PDF Remediation Checklist
The order in which content is presented or accessed needs to be defined for screen readers, keyboard navigation and small or zoomed in screens.
Tag order defines how screen readers will read the content. Tab order determines how users will tab through a document with their keyboard....Read more
Some assistive technology allows users to navigate from list to list or item to item. These lists must follow the structure below to support comprehension.
<L> - the List tag, must contain one or more Ll tags
<Ll> - List Item tag...Read more
To make sure that the PDF is sufficiently accessible, use tools to simulate the experience using a screen reader or for a low vision reader.Keyboard Simulation
Simulating the experience of a keyboard reader is also useful. On the tags panel, check to make the order of the tags correct...Read more
In order to make PDFs accessible for low vision readers, a certain amount of contrast is required.For normal text WCAG 2.0 requires contrast ratios of 4.5:1 (AA) or 7:1 (AAA). For large text WCAG 2.0 requires contrast ratios of...Read more
Print forms are inaccessible to those who have low vision and constrained hand mobility. In order for these forms to be accessible they must be interactive and can be completed using a computer.Forms are...Read more
In order for assistive technologies to read tables, they need to be tagged so that the columns and rows are understood thereby preserving the logical relationship among information fields.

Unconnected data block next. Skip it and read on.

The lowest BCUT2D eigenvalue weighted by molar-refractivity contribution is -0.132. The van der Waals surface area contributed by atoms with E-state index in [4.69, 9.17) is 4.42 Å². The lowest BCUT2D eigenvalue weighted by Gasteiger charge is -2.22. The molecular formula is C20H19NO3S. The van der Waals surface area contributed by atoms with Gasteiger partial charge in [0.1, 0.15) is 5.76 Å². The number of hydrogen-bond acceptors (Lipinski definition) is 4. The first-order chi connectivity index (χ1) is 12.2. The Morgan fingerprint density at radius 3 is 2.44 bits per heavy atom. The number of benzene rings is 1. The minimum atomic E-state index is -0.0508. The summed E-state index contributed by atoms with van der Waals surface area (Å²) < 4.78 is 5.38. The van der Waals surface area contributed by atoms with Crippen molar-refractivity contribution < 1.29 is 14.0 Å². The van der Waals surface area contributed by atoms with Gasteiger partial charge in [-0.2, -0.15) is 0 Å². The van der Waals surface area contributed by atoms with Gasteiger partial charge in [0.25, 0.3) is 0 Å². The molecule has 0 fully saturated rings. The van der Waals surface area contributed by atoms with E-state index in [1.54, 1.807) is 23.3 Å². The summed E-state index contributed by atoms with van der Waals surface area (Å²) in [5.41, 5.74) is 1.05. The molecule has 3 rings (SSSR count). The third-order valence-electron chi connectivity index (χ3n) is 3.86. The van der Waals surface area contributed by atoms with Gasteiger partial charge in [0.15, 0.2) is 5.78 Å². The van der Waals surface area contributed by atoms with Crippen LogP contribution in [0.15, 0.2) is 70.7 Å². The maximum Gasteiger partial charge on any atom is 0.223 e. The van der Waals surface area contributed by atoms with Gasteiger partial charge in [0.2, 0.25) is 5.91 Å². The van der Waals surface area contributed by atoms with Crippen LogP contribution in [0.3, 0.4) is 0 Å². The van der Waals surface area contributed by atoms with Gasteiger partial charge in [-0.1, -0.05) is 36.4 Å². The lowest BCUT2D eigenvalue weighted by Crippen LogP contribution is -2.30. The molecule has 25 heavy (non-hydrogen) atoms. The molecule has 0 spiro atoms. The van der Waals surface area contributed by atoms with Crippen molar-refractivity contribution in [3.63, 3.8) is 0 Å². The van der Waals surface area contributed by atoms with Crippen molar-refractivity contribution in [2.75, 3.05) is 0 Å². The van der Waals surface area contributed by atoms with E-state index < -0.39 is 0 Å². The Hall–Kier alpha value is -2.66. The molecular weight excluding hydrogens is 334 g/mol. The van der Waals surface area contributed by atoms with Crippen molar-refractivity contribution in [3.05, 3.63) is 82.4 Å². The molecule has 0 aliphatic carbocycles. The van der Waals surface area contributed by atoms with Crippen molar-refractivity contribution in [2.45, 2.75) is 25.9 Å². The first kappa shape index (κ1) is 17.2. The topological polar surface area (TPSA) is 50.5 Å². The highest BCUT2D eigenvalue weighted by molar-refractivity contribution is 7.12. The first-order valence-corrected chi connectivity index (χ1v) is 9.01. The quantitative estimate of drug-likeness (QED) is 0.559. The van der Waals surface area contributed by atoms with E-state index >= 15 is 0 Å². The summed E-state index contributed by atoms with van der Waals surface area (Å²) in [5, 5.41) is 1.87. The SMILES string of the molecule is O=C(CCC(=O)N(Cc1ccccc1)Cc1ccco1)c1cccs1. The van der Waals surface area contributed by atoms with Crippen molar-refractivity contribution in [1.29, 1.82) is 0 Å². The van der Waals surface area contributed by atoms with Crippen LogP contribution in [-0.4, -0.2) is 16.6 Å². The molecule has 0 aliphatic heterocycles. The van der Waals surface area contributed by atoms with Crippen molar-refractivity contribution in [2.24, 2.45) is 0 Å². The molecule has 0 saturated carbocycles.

If information is presented in a tabular layout purely for aesthetic...Read more
Screen reader users often navigate from link to link and skip the text in between. Link text should make sense out of context and place distinguishing information first.
Screen readers allow users to view a list of all links on a page. This list can be presented...Read more
Bookmarks help users of assistive technology navigate to sections of long documents. Bookmarks should follow the existing structure including the table of contents and headers.
Bookmarks are good for breaking long documents into chunks and allowing users to jump directly to the content...Read more
In order to be WCAG 2.0 compliant, all images must have accompanying text that conveys the same information. Images that add no meaningful information should be marked as decorative. Doing so will prompt assistive technology to ignore these elements and they will not be flagged for...Read more